A quick one today. There’s a great video that, if you’re involved in any part of the operations of a company (and aren’t we all), you should certainly watch. It’s a lecture Keith Rabois gave at Stanford a couple of months ago. I’ll probably end up writing a bigger post about this later on. For now, enjoy. It was posted originally here.
I was about to write a post walking through the new app that I’m using for my GTD (Getting Things Done) this year, but I paused. I paused because over the past year, as I’ve really tried to implement GTD into my life, one of the biggest things I’ve learnt is that the technology you use isn’t that important.
When we think about GTD, there are lots of shiny apps out there which are always promising to make you a more productive person. It’s obvious that it’s not the app that makes someone productive, but the person using the app! However, we often lose sight of that when thinking about becoming more productive, because it’s easy to think that a new shiny app or system will make it different to last time. Will make it better. “This time,” we say. “This time I will be more productive and stick to GTD! This time will be different.”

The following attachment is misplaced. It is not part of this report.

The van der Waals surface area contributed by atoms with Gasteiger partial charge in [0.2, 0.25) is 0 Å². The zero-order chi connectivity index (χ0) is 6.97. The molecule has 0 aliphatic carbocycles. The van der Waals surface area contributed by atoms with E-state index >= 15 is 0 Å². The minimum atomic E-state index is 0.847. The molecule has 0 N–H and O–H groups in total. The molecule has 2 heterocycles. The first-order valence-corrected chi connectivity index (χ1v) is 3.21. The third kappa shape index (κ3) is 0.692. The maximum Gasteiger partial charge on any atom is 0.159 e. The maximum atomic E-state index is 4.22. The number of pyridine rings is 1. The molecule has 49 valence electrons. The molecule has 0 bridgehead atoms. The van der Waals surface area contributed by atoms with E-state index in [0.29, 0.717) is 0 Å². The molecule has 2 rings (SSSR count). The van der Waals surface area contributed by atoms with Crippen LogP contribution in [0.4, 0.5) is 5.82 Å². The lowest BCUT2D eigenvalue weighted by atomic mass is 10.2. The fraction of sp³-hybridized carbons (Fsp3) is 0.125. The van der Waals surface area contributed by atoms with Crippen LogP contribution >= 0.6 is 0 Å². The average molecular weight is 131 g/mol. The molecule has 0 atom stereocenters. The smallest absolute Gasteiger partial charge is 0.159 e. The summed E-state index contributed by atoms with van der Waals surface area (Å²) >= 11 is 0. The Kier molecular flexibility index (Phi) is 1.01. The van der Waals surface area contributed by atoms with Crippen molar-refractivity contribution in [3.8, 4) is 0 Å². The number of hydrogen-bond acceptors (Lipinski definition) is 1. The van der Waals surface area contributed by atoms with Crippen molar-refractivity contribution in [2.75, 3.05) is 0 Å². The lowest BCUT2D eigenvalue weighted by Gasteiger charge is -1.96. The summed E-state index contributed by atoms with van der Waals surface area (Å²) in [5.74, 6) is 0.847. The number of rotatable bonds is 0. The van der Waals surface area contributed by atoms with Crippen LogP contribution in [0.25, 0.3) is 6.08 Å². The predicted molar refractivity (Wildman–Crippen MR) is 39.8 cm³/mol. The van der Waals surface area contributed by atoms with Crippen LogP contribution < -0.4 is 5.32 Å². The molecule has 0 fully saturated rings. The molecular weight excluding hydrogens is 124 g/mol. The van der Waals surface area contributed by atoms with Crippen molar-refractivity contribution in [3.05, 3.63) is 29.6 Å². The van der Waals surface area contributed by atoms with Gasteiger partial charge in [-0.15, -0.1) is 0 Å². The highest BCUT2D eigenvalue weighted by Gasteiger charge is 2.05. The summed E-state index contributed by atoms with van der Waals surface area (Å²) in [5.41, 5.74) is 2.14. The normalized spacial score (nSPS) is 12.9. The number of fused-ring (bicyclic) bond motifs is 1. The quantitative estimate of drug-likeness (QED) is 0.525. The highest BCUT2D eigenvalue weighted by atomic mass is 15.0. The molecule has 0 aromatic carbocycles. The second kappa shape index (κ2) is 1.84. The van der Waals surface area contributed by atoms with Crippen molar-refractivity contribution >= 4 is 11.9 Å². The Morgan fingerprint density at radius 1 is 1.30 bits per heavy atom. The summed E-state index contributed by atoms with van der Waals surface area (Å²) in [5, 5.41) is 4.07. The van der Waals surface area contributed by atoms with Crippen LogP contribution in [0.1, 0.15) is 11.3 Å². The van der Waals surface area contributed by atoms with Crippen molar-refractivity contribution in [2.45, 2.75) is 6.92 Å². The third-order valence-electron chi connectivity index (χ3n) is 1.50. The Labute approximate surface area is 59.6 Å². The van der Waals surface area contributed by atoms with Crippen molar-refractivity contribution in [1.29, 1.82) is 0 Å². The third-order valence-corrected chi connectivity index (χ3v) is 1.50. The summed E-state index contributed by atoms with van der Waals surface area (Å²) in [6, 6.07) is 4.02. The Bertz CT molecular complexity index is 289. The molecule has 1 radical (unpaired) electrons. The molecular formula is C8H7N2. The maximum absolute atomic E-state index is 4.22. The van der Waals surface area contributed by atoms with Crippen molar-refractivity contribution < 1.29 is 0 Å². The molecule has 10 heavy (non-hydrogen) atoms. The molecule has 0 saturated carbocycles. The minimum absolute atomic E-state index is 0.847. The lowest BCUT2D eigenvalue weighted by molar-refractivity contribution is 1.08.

Last year, my biggest realisation was that GTD is just a number of lists you keep to remind youself of what you’re trying to do. That’s it. It’s that simple.
You make a commitment to yourself to check those lists often enough that your mind trusts them, enough to not remember what’s on all of them all of the time. It’s a slow process, building trust in a framework like GTD because it often feels like you take one step forward before taking two back. I found that being honest with myself and just refocusing on GTD, the framework, much more relieving than searching for yet another app to try and use. For most of last year, I used Outlook for my tasks and it’s worked terrifically well, mostly because I worked at using it terrifically well.
So, I’m trying a new app. I will probably post about it, because I like it so far. It served as yet another reminder to me that the technology we use doesn’t matter. You could equally implement GTD with a paper notebook and get the same peace of mind possible without any of the more modern technologies out there. It’s just a bunch of lists.